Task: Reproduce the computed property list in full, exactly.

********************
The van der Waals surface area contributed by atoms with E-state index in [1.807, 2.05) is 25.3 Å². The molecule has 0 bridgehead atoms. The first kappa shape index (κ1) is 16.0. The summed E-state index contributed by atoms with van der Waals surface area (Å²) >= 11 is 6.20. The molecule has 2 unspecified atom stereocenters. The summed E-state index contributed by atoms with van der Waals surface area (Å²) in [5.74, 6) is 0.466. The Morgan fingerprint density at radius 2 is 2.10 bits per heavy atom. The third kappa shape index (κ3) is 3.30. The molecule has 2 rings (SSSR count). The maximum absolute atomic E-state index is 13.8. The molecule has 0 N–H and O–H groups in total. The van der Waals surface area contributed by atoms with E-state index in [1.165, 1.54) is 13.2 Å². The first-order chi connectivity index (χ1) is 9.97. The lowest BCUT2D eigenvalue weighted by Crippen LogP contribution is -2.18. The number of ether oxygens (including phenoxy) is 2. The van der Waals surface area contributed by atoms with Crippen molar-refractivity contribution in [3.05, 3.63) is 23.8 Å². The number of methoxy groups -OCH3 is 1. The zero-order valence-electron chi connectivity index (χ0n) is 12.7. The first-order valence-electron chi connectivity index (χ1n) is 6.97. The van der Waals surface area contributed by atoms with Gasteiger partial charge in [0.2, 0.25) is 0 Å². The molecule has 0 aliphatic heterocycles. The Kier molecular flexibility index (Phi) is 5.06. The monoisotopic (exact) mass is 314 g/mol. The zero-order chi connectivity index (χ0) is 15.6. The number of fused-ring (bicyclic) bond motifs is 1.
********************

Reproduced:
The van der Waals surface area contributed by atoms with E-state index in [1.807, 2.05) is 25.3 Å². The molecule has 0 bridgehead atoms. The first kappa shape index (κ1) is 16.0. The summed E-state index contributed by atoms with van der Waals surface area (Å²) >= 11 is 6.20. The molecule has 2 unspecified atom stereocenters. The summed E-state index contributed by atoms with van der Waals surface area (Å²) in [5.74, 6) is 0.466. The Morgan fingerprint density at radius 2 is 2.10 bits per heavy atom. The third kappa shape index (κ3) is 3.30. The molecule has 2 rings (SSSR count). The maximum absolute atomic E-state index is 13.8. The molecule has 0 N–H and O–H groups in total. The van der Waals surface area contributed by atoms with E-state index in [1.165, 1.54) is 13.2 Å². The first-order chi connectivity index (χ1) is 9.97. The lowest BCUT2D eigenvalue weighted by Crippen LogP contribution is -2.18. The number of ether oxygens (including phenoxy) is 2. The van der Waals surface area contributed by atoms with Crippen molar-refractivity contribution in [3.05, 3.63) is 23.8 Å². The number of methoxy groups -OCH3 is 1. The zero-order valence-electron chi connectivity index (χ0n) is 12.7. The first-order valence-electron chi connectivity index (χ1n) is 6.97. The van der Waals surface area contributed by atoms with Gasteiger partial charge in [0.2, 0.25) is 0 Å². The molecule has 0 aliphatic heterocycles. The Kier molecular flexibility index (Phi) is 5.06. The monoisotopic (exact) mass is 314 g/mol. The zero-order chi connectivity index (χ0) is 15.6. The number of fused-ring (bicyclic) bond motifs is 1.